Helping yourself as you parent through divorce


There are so many good books out there on divorce that feel like a good conversation with a great friend, like Maybe you should talk to someone, or that have been written beautifully and candidly by women who have been through it, like Who will hold me?


The We can do hard things podcast with Glennon Doyle is food for thought and for the soul, striking a perfect balance between compassion and sage advice from someone who has been in these trenches.


The Kelly Mental Health website, magazine and podcast has a slew of online resources and advice for coping, parenting, and boosting mental wellness on their website you should check out.


Check out our blog posts on finding a little joy or join unhitch to get our full list of Resources for Coping.


And if you and your kids are dealing with a toxic or narcissistic ex, and you’re worrying about the impact this is having on yourself and your kids, we suggest the following places to get some help:


More resources for parenting through separation and divorce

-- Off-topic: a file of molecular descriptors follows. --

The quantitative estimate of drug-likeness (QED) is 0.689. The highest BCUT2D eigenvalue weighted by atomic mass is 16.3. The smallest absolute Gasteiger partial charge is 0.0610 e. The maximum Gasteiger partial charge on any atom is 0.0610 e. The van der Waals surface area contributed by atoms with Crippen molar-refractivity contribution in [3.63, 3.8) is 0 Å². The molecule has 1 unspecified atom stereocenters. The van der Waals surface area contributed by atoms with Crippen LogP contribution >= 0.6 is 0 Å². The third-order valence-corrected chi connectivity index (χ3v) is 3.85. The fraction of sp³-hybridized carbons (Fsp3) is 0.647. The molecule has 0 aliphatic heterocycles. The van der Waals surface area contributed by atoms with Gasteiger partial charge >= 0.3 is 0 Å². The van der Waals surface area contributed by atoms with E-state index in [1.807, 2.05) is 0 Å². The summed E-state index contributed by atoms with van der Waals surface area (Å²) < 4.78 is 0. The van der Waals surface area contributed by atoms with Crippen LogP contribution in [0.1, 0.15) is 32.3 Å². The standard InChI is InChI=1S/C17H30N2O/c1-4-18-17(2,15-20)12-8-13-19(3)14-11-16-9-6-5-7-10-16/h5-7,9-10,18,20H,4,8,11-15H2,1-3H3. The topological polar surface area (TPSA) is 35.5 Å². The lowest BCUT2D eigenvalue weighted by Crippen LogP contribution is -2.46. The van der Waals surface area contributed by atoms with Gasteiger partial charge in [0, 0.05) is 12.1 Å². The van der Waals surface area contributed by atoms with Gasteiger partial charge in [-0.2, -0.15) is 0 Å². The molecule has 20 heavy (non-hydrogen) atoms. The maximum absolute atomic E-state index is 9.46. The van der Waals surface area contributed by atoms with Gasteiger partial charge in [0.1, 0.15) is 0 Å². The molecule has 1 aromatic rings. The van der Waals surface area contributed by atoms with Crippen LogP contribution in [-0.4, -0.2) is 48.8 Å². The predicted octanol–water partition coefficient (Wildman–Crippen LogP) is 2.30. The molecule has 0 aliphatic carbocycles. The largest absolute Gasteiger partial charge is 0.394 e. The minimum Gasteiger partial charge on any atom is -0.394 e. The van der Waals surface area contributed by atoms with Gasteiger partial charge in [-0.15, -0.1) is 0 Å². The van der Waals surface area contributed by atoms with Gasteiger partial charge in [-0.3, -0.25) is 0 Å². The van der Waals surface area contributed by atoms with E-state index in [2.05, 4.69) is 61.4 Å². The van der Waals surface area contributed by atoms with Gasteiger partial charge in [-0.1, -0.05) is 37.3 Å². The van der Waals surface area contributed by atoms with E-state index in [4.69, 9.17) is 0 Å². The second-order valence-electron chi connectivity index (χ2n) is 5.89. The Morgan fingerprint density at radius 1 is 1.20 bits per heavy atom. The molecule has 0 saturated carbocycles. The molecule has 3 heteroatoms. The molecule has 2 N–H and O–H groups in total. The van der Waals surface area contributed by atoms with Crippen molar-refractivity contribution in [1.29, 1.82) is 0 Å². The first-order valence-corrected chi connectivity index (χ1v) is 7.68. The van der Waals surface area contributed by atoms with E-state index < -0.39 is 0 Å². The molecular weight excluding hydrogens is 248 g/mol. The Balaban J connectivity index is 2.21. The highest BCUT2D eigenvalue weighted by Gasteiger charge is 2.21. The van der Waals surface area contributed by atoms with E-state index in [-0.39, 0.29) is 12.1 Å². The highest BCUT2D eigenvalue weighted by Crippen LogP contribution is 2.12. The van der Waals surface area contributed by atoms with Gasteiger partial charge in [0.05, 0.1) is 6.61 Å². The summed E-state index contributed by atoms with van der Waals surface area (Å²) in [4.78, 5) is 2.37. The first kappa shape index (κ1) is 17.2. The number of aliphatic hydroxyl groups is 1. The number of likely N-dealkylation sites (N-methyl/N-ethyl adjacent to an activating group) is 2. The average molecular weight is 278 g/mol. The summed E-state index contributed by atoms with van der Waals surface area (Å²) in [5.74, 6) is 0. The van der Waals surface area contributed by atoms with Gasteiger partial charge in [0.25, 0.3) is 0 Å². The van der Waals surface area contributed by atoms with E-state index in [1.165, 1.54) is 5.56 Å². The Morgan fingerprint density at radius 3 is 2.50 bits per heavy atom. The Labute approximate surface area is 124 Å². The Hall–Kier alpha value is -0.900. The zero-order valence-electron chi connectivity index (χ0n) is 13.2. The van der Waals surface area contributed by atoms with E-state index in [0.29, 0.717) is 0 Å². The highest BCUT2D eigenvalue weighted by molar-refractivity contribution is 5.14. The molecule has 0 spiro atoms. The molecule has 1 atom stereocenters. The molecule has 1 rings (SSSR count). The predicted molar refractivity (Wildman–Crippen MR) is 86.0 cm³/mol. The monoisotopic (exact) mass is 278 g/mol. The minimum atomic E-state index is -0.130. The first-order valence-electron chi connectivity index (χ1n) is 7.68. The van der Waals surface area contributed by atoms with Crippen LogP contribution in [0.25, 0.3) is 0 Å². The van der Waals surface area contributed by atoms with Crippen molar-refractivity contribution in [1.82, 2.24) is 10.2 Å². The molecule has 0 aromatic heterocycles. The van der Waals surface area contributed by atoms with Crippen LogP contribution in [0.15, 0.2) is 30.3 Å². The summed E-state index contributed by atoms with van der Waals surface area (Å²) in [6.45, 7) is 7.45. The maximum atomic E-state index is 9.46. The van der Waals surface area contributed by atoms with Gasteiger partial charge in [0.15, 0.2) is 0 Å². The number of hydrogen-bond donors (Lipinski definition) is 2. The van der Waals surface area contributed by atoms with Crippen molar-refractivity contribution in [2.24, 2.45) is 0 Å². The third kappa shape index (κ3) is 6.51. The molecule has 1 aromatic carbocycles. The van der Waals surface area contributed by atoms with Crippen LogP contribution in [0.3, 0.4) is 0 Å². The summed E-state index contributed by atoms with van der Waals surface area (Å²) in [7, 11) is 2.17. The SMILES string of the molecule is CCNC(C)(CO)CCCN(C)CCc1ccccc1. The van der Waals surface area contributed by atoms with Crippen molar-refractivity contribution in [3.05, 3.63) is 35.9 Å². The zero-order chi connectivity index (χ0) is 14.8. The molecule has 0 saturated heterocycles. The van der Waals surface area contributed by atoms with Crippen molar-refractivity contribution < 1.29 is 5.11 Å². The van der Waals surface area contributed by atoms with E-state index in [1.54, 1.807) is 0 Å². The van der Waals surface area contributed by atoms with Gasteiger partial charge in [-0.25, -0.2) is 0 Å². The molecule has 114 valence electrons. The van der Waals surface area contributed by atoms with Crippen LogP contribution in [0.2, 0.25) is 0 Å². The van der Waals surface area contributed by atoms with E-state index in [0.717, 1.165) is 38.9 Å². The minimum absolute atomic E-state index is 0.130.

Upcoming unhitch events


We offer affordable access to the experts on family law, financial health, real estate, health and wellbeing and more through our Live Q&A Events. Browse and register for our upcoming events—these one-hour virtual gatherings are an ideal way to get a friendly overview of separation and divorce from professionals in the field. Members get a discount on all events and the opportunity to submit questions ahead of time to our speakers.


Other resources


Unhitch membership has its benefits! Unlock exclusive content and additional resources, plus discounts to all unhitch events.


*Names and identifying details have been changed to protect the privacy of women who share their stories here.